Inform Supply Chain
Decisions without
Complex Calculations






Traditional Forecasting Tools

Current clinical supply forecasting tools were not developed to adapt to the increasingly complex world of clinical trials, with unpredictable enrollment and study design changes.

 

Excel, the industry standard, is easy-to-use however it is slow, labor-intensive, at risk of human error and not automated. Commercial tools are incredibly costly and complex, requiring outsourcing to consultants or relying on supply manager’s knowledge in statistical algorithms.

 

There is an industry need for an improved solution.

 






Early-Phase Feasibility Planning

Early-Stage Planning (24 – 12 months to study start)

 

Best practice, in an early stage of protocol development, the supply chain function is consulted for assessments on supply capabilities. These are typically high-level feasibility and risk assessments and often requires multiple What-If scenarios. The clinical supply planner (CSP) seeks input from clinical operations to understand critical study assumptions such as number of patients, treatment schedule, number of sites, countries, enrollment plan, etc. Combined with product characteristics and supply network assumptions, the CSP builds a high-level model and calculates rough-cut product volumes overtime. As margin of error on the assumptions at this stage are generally high, an overage of 50% and often higher is added in the feedback to clinical operations and manufacturing.

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Site Forecasting – Enabled by Confidence Dials

Informing Forecasting and Resupply Decisions Based on Business Needs Rather than Complex Calculations

Approaching Study Start-Up (<1 yr to study start)

Getting closer to study start, the CSP needs to start planning comparator sourcing, Investigational Medicinal Product (IMP) manufacturing and distribution. A model needs to be built at the appropriate detailed level to assess supply needs overtime at site, depot network and manufacturing levels. At this stage, it is critical to agree on a detailed set of assumptions to build the demand forecasting model and a matching supply plan. The complexity of the study determines the complexity of the model including but not limited to the following variables:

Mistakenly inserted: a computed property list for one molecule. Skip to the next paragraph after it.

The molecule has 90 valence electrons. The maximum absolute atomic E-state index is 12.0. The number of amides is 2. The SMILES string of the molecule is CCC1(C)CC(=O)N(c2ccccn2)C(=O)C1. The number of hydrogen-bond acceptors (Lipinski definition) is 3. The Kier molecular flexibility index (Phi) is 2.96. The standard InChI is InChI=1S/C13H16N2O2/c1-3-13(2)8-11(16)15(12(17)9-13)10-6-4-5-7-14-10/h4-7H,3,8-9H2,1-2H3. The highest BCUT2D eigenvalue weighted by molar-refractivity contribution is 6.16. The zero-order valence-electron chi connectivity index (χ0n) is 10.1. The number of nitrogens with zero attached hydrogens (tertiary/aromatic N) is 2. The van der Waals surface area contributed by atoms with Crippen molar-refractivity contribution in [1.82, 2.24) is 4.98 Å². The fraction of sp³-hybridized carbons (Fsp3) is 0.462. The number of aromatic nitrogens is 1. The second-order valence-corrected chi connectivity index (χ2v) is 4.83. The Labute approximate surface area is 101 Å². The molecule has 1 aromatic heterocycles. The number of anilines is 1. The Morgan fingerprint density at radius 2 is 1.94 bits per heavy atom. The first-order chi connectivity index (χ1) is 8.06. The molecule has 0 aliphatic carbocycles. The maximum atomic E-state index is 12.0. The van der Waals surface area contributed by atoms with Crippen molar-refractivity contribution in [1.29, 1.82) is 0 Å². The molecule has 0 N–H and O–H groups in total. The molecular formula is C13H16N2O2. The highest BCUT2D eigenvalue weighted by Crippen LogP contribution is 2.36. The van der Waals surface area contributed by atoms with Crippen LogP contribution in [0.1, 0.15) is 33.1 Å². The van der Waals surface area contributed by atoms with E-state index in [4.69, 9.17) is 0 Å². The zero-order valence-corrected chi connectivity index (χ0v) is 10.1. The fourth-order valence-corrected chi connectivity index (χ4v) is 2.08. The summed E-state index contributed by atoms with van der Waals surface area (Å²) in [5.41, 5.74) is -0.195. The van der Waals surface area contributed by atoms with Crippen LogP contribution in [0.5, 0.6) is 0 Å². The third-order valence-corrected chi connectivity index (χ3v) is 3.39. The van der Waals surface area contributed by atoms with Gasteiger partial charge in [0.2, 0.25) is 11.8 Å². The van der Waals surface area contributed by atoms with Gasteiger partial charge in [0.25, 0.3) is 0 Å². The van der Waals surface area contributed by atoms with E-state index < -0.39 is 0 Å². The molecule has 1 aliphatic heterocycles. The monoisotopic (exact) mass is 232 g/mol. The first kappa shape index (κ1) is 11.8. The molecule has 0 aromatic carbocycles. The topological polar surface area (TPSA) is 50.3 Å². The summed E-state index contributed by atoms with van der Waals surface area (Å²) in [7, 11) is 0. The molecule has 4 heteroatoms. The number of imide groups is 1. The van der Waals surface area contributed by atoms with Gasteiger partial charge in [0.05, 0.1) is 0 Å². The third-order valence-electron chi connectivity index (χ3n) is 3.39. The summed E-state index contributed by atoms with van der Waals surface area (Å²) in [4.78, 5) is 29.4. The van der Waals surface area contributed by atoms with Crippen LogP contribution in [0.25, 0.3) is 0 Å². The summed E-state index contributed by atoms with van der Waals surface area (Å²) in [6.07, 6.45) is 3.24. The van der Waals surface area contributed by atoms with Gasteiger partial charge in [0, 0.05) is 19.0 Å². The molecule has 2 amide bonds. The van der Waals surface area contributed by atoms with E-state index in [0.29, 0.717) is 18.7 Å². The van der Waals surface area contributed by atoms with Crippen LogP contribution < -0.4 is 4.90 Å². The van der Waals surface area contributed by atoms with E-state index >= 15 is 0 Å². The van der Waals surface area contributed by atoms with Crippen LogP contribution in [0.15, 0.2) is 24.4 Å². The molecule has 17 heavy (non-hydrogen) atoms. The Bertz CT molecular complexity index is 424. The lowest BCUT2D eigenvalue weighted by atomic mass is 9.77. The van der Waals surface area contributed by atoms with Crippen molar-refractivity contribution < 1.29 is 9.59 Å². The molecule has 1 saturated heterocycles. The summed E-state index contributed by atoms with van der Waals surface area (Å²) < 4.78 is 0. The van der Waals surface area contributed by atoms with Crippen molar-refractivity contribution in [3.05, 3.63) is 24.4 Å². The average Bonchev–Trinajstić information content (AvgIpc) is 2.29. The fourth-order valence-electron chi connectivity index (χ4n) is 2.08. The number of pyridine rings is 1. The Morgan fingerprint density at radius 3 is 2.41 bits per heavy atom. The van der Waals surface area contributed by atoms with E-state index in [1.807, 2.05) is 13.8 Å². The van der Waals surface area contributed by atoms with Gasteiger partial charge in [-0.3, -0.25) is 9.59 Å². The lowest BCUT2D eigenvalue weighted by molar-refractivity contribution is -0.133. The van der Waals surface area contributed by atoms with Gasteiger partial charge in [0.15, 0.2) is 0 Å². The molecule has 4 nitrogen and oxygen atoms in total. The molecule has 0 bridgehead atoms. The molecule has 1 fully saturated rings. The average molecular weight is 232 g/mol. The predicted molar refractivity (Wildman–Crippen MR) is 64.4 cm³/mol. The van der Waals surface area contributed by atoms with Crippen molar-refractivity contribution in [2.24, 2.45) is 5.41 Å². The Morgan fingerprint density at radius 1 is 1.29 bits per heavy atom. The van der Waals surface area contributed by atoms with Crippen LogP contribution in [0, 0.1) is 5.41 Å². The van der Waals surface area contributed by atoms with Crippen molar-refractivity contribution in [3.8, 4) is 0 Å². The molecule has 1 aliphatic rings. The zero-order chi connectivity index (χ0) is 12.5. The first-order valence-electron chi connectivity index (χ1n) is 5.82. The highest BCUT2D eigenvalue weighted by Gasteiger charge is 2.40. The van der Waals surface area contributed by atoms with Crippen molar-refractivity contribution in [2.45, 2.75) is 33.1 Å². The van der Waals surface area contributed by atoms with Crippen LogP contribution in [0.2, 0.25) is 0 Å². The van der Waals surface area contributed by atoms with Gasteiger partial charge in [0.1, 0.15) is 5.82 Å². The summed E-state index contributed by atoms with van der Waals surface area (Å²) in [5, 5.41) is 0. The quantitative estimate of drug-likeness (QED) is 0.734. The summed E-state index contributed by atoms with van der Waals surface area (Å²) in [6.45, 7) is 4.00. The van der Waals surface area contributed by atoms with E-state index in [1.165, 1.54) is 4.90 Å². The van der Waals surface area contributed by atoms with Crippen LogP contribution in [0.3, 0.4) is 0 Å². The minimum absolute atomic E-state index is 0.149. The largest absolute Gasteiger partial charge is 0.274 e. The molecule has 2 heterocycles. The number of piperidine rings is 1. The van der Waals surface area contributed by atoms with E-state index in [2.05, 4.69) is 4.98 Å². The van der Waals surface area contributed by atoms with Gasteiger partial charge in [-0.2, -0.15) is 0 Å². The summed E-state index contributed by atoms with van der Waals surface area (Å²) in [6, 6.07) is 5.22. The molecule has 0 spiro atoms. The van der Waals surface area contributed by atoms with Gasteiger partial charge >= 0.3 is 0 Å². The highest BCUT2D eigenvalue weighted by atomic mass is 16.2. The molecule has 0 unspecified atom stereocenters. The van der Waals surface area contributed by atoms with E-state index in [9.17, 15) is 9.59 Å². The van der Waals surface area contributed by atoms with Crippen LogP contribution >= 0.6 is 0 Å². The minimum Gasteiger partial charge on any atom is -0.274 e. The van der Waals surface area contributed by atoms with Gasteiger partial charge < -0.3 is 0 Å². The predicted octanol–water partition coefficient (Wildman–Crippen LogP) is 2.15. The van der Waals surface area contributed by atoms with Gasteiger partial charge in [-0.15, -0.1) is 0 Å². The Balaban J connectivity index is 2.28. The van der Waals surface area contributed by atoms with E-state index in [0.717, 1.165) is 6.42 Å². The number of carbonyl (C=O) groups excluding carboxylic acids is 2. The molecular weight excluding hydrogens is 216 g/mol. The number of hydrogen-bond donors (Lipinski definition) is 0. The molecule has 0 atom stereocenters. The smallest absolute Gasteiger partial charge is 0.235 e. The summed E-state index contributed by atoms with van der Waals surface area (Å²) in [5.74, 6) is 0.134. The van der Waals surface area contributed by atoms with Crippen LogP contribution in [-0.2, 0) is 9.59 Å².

Study Design Variables:

  • Open label versus blinded?
  • Dose finding cohort studies?
  • Fixed dosing or weight-based / dimensional-based dosing?
  • Result driven titration?
  • Fixed number of cycles or till disease progression dosing?

Supply Variables:

  • What are network lead-times?
  • Any batch size limitations, either minimum or maximum sizes?
  • Is the product temperature, light or humidity sensitive or hazardous material?
  • Are you facing short expiry dates?
  • What are your storage capabilities in your distribution network and sites?
  • Cost of IMP, cost of comparators, cost of supply chain network, cost of scrap?

 

The CSP is expected to define how much inventory needs to be held at site level, at depot network level and at central storage level taking all these variables into account. The added challenge that is demand is extremely unpredictable.

Challenges in Clinical Supply Forecasting – Site Level

Traditionally, buffer levels (re-supply triggers) are static and are typically defined manually during the specification process. Values are input (into whatever tool you are using) and you hope for the best. This does not account for unexpected or unknown demand or current enrollment rates, but rather based on expected enrollment. This presents challenges to supply managers to achieve accurate forecasts and leads to wasted supply from overly conservative forecasts.

4g-table

Stop Relying on Complex Calculations to Make Business Critical Decisions